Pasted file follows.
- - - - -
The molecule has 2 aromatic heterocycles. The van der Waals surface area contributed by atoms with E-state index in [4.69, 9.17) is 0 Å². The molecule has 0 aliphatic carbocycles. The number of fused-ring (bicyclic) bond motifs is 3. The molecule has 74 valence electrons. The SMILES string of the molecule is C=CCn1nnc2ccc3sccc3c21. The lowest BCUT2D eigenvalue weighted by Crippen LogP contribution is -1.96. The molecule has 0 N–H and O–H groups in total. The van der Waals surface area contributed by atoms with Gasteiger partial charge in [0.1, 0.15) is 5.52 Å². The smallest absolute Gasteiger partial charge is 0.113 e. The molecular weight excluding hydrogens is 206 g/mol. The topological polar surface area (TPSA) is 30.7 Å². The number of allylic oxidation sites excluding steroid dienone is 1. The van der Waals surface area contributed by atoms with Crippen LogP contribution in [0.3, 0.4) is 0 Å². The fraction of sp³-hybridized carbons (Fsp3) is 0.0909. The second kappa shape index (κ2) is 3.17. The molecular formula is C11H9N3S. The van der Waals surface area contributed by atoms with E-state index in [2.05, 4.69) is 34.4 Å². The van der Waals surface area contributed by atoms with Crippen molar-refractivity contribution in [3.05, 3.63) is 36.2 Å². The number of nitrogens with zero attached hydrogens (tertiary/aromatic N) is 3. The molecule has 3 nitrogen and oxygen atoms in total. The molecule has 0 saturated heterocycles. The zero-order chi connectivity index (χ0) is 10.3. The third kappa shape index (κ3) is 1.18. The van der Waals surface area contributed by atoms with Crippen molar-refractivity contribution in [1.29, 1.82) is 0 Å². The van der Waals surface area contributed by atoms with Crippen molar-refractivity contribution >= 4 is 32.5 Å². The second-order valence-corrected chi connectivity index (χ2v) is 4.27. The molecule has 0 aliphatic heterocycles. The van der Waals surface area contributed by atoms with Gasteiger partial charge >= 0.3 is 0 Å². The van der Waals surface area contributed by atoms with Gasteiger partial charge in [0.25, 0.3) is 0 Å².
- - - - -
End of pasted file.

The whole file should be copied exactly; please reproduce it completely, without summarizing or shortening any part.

The molecule has 2 aromatic heterocycles. The van der Waals surface area contributed by atoms with E-state index in [4.69, 9.17) is 0 Å². The molecule has 0 aliphatic carbocycles. The number of fused-ring (bicyclic) bond motifs is 3. The molecule has 74 valence electrons. The SMILES string of the molecule is C=CCn1nnc2ccc3sccc3c21. The lowest BCUT2D eigenvalue weighted by Crippen LogP contribution is -1.96. The molecule has 0 N–H and O–H groups in total. The van der Waals surface area contributed by atoms with Gasteiger partial charge in [0.1, 0.15) is 5.52 Å². The smallest absolute Gasteiger partial charge is 0.113 e. The molecular weight excluding hydrogens is 206 g/mol. The topological polar surface area (TPSA) is 30.7 Å². The number of allylic oxidation sites excluding steroid dienone is 1. The van der Waals surface area contributed by atoms with Crippen LogP contribution in [0.3, 0.4) is 0 Å². The fraction of sp³-hybridized carbons (Fsp3) is 0.0909. The second kappa shape index (κ2) is 3.17. The molecular formula is C11H9N3S. The van der Waals surface area contributed by atoms with E-state index in [2.05, 4.69) is 34.4 Å². The van der Waals surface area contributed by atoms with Crippen molar-refractivity contribution in [3.05, 3.63) is 36.2 Å². The number of nitrogens with zero attached hydrogens (tertiary/aromatic N) is 3. The molecule has 3 nitrogen and oxygen atoms in total. The molecule has 0 saturated heterocycles. The zero-order chi connectivity index (χ0) is 10.3. The third kappa shape index (κ3) is 1.18. The van der Waals surface area contributed by atoms with Crippen molar-refractivity contribution in [1.29, 1.82) is 0 Å². The van der Waals surface area contributed by atoms with Crippen molar-refractivity contribution >= 4 is 32.5 Å². The second-order valence-corrected chi connectivity index (χ2v) is 4.27. The molecule has 0 aliphatic heterocycles. The van der Waals surface area contributed by atoms with Gasteiger partial charge >= 0.3 is 0 Å². The van der Waals surface area contributed by atoms with Gasteiger partial charge in [0.25, 0.3) is 0 Å².